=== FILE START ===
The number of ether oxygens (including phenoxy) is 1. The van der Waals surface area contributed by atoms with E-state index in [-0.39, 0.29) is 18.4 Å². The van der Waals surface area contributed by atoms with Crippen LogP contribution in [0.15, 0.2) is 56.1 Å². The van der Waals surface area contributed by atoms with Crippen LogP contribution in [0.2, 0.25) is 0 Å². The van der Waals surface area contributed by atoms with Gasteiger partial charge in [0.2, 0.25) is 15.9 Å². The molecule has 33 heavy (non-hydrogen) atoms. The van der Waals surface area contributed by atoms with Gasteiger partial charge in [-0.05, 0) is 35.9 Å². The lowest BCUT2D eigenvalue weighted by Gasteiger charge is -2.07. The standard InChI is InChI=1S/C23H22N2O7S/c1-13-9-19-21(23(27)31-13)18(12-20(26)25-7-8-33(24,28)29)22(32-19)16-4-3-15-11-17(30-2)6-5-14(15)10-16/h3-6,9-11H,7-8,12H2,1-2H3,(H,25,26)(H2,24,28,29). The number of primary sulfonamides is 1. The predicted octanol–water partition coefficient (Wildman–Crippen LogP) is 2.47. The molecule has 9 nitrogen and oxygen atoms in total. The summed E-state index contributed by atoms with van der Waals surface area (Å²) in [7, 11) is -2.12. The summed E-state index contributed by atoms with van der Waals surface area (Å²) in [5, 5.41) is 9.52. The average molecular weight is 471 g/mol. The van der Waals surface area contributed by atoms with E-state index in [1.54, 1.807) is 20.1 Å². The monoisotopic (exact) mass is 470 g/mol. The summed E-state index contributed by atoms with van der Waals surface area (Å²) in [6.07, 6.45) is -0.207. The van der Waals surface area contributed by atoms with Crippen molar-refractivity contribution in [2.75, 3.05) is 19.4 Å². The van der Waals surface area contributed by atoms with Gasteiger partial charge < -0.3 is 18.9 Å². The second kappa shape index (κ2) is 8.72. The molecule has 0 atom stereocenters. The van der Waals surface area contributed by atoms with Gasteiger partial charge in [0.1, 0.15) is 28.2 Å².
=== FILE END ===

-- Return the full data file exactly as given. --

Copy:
The number of ether oxygens (including phenoxy) is 1. The van der Waals surface area contributed by atoms with E-state index in [-0.39, 0.29) is 18.4 Å². The van der Waals surface area contributed by atoms with Crippen LogP contribution in [0.15, 0.2) is 56.1 Å². The van der Waals surface area contributed by atoms with Crippen LogP contribution in [0.2, 0.25) is 0 Å². The van der Waals surface area contributed by atoms with Gasteiger partial charge in [0.2, 0.25) is 15.9 Å². The molecule has 33 heavy (non-hydrogen) atoms. The van der Waals surface area contributed by atoms with Gasteiger partial charge in [-0.05, 0) is 35.9 Å². The lowest BCUT2D eigenvalue weighted by Gasteiger charge is -2.07. The standard InChI is InChI=1S/C23H22N2O7S/c1-13-9-19-21(23(27)31-13)18(12-20(26)25-7-8-33(24,28)29)22(32-19)16-4-3-15-11-17(30-2)6-5-14(15)10-16/h3-6,9-11H,7-8,12H2,1-2H3,(H,25,26)(H2,24,28,29). The number of primary sulfonamides is 1. The predicted octanol–water partition coefficient (Wildman–Crippen LogP) is 2.47. The molecule has 9 nitrogen and oxygen atoms in total. The summed E-state index contributed by atoms with van der Waals surface area (Å²) in [7, 11) is -2.12. The summed E-state index contributed by atoms with van der Waals surface area (Å²) in [5, 5.41) is 9.52. The average molecular weight is 471 g/mol. The van der Waals surface area contributed by atoms with E-state index in [1.54, 1.807) is 20.1 Å². The monoisotopic (exact) mass is 470 g/mol. The summed E-state index contributed by atoms with van der Waals surface area (Å²) in [6.07, 6.45) is -0.207. The van der Waals surface area contributed by atoms with Crippen molar-refractivity contribution in [2.75, 3.05) is 19.4 Å². The van der Waals surface area contributed by atoms with Gasteiger partial charge < -0.3 is 18.9 Å². The second kappa shape index (κ2) is 8.72. The molecule has 0 atom stereocenters. The van der Waals surface area contributed by atoms with Gasteiger partial charge in [0.1, 0.15) is 28.2 Å².